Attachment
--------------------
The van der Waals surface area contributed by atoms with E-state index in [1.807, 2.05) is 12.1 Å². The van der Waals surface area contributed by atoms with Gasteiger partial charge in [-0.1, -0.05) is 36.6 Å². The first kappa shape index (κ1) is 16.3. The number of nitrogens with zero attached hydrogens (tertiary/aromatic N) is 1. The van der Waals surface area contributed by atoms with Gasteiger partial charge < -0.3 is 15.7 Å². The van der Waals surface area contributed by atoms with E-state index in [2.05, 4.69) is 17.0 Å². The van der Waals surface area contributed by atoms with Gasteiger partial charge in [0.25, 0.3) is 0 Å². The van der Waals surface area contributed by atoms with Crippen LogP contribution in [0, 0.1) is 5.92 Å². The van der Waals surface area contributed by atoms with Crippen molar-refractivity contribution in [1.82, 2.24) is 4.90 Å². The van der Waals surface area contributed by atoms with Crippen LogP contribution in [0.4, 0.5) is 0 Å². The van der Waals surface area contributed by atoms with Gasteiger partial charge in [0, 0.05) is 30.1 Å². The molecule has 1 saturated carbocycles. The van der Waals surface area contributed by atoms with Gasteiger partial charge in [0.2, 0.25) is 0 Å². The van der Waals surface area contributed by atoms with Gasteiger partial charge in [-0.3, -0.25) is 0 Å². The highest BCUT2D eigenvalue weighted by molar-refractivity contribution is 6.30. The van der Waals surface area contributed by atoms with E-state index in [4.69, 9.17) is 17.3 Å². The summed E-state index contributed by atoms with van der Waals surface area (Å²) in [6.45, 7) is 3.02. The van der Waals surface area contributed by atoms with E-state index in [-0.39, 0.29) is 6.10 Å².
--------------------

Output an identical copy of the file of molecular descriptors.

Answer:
The van der Waals surface area contributed by atoms with E-state index in [1.807, 2.05) is 12.1 Å². The van der Waals surface area contributed by atoms with Gasteiger partial charge in [-0.1, -0.05) is 36.6 Å². The first kappa shape index (κ1) is 16.3. The number of nitrogens with zero attached hydrogens (tertiary/aromatic N) is 1. The van der Waals surface area contributed by atoms with Gasteiger partial charge < -0.3 is 15.7 Å². The van der Waals surface area contributed by atoms with E-state index in [2.05, 4.69) is 17.0 Å². The van der Waals surface area contributed by atoms with Gasteiger partial charge in [0.25, 0.3) is 0 Å². The van der Waals surface area contributed by atoms with Crippen LogP contribution in [0, 0.1) is 5.92 Å². The van der Waals surface area contributed by atoms with Crippen molar-refractivity contribution in [1.82, 2.24) is 4.90 Å². The van der Waals surface area contributed by atoms with Crippen LogP contribution in [0.4, 0.5) is 0 Å². The van der Waals surface area contributed by atoms with Gasteiger partial charge in [0, 0.05) is 30.1 Å². The molecule has 1 saturated carbocycles. The van der Waals surface area contributed by atoms with Gasteiger partial charge in [0.2, 0.25) is 0 Å². The van der Waals surface area contributed by atoms with Gasteiger partial charge in [-0.3, -0.25) is 0 Å². The highest BCUT2D eigenvalue weighted by molar-refractivity contribution is 6.30. The van der Waals surface area contributed by atoms with E-state index in [4.69, 9.17) is 17.3 Å². The summed E-state index contributed by atoms with van der Waals surface area (Å²) in [6.45, 7) is 3.02. The van der Waals surface area contributed by atoms with E-state index in [-0.39, 0.29) is 6.10 Å².